Gippsland East is ‘taken for granted’

INDEPENDENT candidate for Gippsland East George Neophytou is concerned the electorate is being taken for granted.

Mr Neophytou said for too long, Gippsland East had been the electorate Labor couldn’t win and the Nationals believed they could not lose.

“We were promised a great deal before Tim Bull won the seat from independent Craig Ingram,” he said.

“Since then we have been promised and received very little from the Liberal-National and Labor governments,” he said.

“The focus at election time is on the swinging seats, the seats that change hands — the seats both parties think they can win.

“Latrobe Regional Hospital, in the seat of Morwell, held by 1.8 per cent, has been promised $217 million.

“Promises have been made to relocate government jobs to the electorate.

“More train services, faster trains have been promised to Traralgon.

“What has Gippsland East been promised?

“Sadly, nothing in the foreseeable future.”

If elected, Mr Neophytou said he would lobby for the Avon River Bridge at Stratford to be completed as soon as possible.

“Labor promised to build the new rail bridge at Stratford, then promptly pushed it back till 2022.

“We are clearly not a priority, and this is by both Labor and Liberal National parties.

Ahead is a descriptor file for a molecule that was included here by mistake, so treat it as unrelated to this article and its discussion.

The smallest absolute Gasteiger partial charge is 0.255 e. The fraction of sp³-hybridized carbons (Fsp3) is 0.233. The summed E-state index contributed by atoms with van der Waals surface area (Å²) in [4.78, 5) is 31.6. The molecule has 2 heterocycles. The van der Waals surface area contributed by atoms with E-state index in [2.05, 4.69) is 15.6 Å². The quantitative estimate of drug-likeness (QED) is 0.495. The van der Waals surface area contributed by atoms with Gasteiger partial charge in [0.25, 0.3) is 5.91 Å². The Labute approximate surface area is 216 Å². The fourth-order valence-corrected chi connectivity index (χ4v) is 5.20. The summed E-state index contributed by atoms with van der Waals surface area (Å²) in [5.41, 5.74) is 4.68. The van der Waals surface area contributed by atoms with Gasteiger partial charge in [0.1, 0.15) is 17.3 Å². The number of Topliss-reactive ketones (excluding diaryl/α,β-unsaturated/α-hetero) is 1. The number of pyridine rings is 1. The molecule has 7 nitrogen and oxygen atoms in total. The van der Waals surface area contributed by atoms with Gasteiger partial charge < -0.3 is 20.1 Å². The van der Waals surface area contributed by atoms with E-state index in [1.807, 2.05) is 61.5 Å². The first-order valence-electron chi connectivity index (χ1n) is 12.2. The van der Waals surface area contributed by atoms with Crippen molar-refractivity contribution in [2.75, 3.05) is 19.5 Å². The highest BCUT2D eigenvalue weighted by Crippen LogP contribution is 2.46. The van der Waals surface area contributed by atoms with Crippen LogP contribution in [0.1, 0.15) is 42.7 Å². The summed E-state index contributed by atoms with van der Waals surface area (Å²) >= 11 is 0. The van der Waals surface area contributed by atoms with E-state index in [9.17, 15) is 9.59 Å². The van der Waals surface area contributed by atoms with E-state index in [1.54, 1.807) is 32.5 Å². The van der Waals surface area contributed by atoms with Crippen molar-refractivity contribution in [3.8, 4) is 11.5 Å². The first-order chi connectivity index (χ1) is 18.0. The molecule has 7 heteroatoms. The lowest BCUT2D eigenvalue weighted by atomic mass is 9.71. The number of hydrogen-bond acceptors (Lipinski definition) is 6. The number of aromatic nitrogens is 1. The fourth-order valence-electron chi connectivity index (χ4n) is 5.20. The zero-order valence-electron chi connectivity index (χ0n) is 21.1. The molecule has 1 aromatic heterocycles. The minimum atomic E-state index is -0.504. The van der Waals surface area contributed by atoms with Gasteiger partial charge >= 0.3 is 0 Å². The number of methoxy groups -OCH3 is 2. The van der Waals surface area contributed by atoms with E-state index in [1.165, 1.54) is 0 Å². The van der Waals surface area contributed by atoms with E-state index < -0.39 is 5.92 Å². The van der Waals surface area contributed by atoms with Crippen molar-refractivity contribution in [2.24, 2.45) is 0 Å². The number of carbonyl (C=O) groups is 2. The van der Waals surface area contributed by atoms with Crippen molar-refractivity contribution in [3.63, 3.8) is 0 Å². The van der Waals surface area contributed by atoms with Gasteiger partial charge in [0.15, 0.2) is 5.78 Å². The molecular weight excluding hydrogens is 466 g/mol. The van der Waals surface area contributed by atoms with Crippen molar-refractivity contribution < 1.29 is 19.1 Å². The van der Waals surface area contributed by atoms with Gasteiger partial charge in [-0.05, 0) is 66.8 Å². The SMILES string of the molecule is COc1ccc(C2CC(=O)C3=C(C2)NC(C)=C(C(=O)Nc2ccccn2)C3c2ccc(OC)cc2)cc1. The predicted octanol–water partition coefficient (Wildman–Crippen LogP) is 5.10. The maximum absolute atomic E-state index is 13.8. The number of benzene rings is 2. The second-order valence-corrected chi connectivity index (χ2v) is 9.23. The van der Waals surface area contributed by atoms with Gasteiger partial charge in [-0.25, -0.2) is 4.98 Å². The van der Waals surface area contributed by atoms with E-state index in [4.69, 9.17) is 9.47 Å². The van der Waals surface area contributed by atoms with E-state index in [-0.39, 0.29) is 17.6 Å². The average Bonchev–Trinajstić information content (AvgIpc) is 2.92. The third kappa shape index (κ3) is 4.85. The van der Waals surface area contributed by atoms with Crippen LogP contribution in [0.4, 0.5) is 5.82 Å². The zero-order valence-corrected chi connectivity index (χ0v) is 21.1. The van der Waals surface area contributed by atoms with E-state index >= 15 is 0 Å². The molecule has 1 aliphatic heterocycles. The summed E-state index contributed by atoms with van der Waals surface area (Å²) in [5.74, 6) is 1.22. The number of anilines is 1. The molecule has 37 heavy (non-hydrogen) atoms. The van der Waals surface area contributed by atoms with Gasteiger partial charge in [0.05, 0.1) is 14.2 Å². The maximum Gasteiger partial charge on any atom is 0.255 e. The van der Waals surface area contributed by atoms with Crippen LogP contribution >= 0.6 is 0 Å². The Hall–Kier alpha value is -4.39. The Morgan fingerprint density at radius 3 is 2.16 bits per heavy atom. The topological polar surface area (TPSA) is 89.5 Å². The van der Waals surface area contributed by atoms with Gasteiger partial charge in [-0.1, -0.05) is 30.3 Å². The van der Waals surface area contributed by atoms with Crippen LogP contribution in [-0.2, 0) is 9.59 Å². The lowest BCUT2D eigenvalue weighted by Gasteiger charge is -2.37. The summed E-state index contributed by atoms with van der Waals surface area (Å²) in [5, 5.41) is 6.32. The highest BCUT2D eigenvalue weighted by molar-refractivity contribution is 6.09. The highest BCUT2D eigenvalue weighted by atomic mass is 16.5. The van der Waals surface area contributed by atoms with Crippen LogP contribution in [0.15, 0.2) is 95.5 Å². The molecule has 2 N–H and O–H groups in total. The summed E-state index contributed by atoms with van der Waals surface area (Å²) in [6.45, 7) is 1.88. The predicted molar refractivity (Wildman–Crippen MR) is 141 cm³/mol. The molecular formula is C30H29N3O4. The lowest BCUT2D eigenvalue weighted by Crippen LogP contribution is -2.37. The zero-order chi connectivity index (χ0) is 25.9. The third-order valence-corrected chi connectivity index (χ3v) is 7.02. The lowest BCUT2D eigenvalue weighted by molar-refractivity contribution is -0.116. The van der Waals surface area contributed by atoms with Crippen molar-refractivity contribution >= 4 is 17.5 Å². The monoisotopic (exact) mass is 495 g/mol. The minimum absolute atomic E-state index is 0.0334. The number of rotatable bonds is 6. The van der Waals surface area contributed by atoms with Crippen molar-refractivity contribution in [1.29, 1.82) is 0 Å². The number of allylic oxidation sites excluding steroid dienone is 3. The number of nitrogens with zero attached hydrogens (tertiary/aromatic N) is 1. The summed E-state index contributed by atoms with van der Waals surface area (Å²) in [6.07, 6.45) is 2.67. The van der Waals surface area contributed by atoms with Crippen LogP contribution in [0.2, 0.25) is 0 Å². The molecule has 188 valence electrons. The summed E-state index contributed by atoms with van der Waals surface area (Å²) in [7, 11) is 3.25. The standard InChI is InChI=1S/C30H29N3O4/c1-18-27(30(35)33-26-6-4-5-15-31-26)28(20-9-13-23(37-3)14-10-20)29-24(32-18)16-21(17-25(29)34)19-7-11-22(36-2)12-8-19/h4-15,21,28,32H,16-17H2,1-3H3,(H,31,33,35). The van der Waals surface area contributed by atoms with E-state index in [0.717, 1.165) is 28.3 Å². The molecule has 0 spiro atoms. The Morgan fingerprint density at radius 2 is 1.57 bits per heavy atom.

“Instead of improvements to train services, we have been given bus services to Bairnsdale, adding half an hour to an already long journey.

“I will fight for the rail bridge at Stratford, track works to be completed and new trains to be added to the Bairnsdale line as a priority.

“I will also fight for more bus services within and to the towns and villages in the electorate.”

Mr Neophytou supports the extension of the Victorian Solar Homes Package, which subsidises the installation of solar panels on homes by 50 per cent, to small business, and increase the subsidy by $500 in rural areas.

“I would also double the subsidy for farmers in this electorate,” he said.

“The savings on electricity may help in a sustained way to reduce the stress of farm costs during the current drought.”

Mr Neophytou will push for greater planning and funding for water security, not only in the Macalister Irrigation District, but on all rivers in the region.

“There are clear predictions that future floods will be far greater than in the past, and droughts more severe,” he said.

“We need to mitigate against both, but at the same time protect any future dams from being plundered to water Melbourne’s gardens.

“This water will be for our towns and our farms.”

Local councils, Mr Neophytou said, deserved a greater proportion of state government money for roads.

Mr Neophytou will oppose the creation of the Great Forest National Park on the outskirts of Melbourne, which he said would destroy the local timber industry.

“Victoria only harvests around 0.05 per cent of its forests each year and all areas are regrown with the same species of tree,” he said.